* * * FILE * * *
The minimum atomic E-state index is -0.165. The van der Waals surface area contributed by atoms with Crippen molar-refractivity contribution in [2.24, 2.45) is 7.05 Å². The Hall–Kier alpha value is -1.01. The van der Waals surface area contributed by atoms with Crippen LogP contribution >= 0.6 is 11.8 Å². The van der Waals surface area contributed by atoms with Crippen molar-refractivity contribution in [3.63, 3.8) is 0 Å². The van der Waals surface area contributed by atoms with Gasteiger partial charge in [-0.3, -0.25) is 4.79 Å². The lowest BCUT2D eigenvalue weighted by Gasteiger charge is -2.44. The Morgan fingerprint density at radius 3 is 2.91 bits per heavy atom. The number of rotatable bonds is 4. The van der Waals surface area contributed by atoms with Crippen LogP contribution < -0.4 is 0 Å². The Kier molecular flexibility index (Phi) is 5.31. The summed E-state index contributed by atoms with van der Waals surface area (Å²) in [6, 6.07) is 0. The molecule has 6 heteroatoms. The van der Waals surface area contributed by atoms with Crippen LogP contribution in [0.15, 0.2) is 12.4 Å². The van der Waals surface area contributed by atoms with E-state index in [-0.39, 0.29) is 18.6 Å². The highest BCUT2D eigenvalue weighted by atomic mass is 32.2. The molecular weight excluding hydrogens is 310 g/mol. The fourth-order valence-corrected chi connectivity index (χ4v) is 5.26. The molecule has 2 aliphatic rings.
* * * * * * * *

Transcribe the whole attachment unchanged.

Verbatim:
The minimum atomic E-state index is -0.165. The van der Waals surface area contributed by atoms with Crippen molar-refractivity contribution in [2.24, 2.45) is 7.05 Å². The Hall–Kier alpha value is -1.01. The van der Waals surface area contributed by atoms with Crippen LogP contribution >= 0.6 is 11.8 Å². The van der Waals surface area contributed by atoms with Crippen molar-refractivity contribution in [3.63, 3.8) is 0 Å². The van der Waals surface area contributed by atoms with Gasteiger partial charge in [-0.3, -0.25) is 4.79 Å². The lowest BCUT2D eigenvalue weighted by Gasteiger charge is -2.44. The Morgan fingerprint density at radius 3 is 2.91 bits per heavy atom. The number of rotatable bonds is 4. The van der Waals surface area contributed by atoms with Crippen LogP contribution < -0.4 is 0 Å². The Kier molecular flexibility index (Phi) is 5.31. The summed E-state index contributed by atoms with van der Waals surface area (Å²) in [6, 6.07) is 0. The molecule has 6 heteroatoms. The van der Waals surface area contributed by atoms with Crippen LogP contribution in [0.15, 0.2) is 12.4 Å². The van der Waals surface area contributed by atoms with E-state index in [-0.39, 0.29) is 18.6 Å². The highest BCUT2D eigenvalue weighted by atomic mass is 32.2. The molecular weight excluding hydrogens is 310 g/mol. The fourth-order valence-corrected chi connectivity index (χ4v) is 5.26. The molecule has 2 aliphatic rings.